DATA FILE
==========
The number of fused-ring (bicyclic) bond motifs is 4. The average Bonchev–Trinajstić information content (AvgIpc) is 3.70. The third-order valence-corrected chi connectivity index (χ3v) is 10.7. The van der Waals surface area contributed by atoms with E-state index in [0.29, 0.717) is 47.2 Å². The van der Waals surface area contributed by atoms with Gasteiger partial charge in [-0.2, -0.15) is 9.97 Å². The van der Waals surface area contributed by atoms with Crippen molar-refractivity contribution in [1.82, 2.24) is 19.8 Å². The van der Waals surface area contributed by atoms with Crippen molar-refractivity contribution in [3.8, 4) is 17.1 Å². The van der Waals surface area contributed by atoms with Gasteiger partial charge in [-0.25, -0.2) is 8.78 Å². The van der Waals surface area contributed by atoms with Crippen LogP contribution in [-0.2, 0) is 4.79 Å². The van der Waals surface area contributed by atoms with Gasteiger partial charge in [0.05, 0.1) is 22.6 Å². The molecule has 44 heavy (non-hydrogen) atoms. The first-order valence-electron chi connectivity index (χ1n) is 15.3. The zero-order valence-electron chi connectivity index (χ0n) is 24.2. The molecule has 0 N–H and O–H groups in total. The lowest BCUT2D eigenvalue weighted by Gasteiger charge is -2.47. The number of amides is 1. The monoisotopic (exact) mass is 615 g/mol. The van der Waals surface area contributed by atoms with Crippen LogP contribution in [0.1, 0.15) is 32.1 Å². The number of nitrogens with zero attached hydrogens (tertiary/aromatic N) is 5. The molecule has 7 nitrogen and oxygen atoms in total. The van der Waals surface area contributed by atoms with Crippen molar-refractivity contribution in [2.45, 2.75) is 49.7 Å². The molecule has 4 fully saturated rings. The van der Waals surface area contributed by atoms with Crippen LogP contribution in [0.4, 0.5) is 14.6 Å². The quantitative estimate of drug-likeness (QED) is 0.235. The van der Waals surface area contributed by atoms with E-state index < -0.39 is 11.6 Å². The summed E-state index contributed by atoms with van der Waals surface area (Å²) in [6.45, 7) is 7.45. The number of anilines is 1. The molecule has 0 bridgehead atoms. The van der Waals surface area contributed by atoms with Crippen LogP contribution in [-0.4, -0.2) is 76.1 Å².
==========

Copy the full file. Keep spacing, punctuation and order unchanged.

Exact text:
The number of fused-ring (bicyclic) bond motifs is 4. The average Bonchev–Trinajstić information content (AvgIpc) is 3.70. The third-order valence-corrected chi connectivity index (χ3v) is 10.7. The van der Waals surface area contributed by atoms with E-state index in [0.29, 0.717) is 47.2 Å². The van der Waals surface area contributed by atoms with Gasteiger partial charge in [-0.2, -0.15) is 9.97 Å². The van der Waals surface area contributed by atoms with Crippen molar-refractivity contribution in [1.82, 2.24) is 19.8 Å². The van der Waals surface area contributed by atoms with Crippen molar-refractivity contribution in [3.8, 4) is 17.1 Å². The van der Waals surface area contributed by atoms with Gasteiger partial charge in [-0.25, -0.2) is 8.78 Å². The van der Waals surface area contributed by atoms with Crippen LogP contribution in [-0.2, 0) is 4.79 Å². The van der Waals surface area contributed by atoms with Gasteiger partial charge in [0.05, 0.1) is 22.6 Å². The molecule has 44 heavy (non-hydrogen) atoms. The first-order valence-electron chi connectivity index (χ1n) is 15.3. The zero-order valence-electron chi connectivity index (χ0n) is 24.2. The molecule has 0 N–H and O–H groups in total. The lowest BCUT2D eigenvalue weighted by Gasteiger charge is -2.47. The number of amides is 1. The monoisotopic (exact) mass is 615 g/mol. The van der Waals surface area contributed by atoms with Crippen LogP contribution in [0.1, 0.15) is 32.1 Å². The number of nitrogens with zero attached hydrogens (tertiary/aromatic N) is 5. The molecule has 7 nitrogen and oxygen atoms in total. The van der Waals surface area contributed by atoms with Crippen molar-refractivity contribution in [2.45, 2.75) is 49.7 Å². The molecule has 4 fully saturated rings. The van der Waals surface area contributed by atoms with Crippen LogP contribution in [0.4, 0.5) is 14.6 Å². The quantitative estimate of drug-likeness (QED) is 0.235. The van der Waals surface area contributed by atoms with E-state index < -0.39 is 11.6 Å². The summed E-state index contributed by atoms with van der Waals surface area (Å²) in [6.45, 7) is 7.45. The number of anilines is 1. The molecule has 0 bridgehead atoms. The van der Waals surface area contributed by atoms with Crippen LogP contribution in [-0.4, -0.2) is 76.1 Å².